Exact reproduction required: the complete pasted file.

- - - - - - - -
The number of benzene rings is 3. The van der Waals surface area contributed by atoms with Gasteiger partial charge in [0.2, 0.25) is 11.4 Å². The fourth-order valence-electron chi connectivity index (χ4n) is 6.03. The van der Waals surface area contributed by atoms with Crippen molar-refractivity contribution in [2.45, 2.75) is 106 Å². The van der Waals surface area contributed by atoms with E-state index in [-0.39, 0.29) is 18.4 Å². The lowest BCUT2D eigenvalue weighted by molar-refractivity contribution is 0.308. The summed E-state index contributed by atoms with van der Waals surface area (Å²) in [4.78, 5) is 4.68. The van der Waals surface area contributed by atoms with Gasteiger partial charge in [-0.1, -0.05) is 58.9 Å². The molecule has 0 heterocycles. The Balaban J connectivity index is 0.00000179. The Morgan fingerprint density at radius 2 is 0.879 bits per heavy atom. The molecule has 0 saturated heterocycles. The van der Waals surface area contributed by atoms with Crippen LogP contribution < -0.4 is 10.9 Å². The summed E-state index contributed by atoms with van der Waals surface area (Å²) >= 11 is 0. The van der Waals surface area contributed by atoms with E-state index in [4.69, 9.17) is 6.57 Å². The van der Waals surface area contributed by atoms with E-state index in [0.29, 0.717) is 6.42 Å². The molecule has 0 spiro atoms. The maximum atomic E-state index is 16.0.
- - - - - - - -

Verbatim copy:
The number of benzene rings is 3. The van der Waals surface area contributed by atoms with Gasteiger partial charge in [0.2, 0.25) is 11.4 Å². The fourth-order valence-electron chi connectivity index (χ4n) is 6.03. The van der Waals surface area contributed by atoms with Crippen molar-refractivity contribution in [2.45, 2.75) is 106 Å². The van der Waals surface area contributed by atoms with E-state index in [-0.39, 0.29) is 18.4 Å². The lowest BCUT2D eigenvalue weighted by molar-refractivity contribution is 0.308. The summed E-state index contributed by atoms with van der Waals surface area (Å²) in [4.78, 5) is 4.68. The van der Waals surface area contributed by atoms with Gasteiger partial charge in [-0.1, -0.05) is 58.9 Å². The molecule has 0 heterocycles. The Balaban J connectivity index is 0.00000179. The Morgan fingerprint density at radius 2 is 0.879 bits per heavy atom. The molecule has 0 saturated heterocycles. The van der Waals surface area contributed by atoms with Crippen LogP contribution < -0.4 is 10.9 Å². The summed E-state index contributed by atoms with van der Waals surface area (Å²) >= 11 is 0. The van der Waals surface area contributed by atoms with E-state index in [4.69, 9.17) is 6.57 Å². The van der Waals surface area contributed by atoms with E-state index in [0.29, 0.717) is 6.42 Å². The molecule has 0 spiro atoms. The maximum atomic E-state index is 16.0.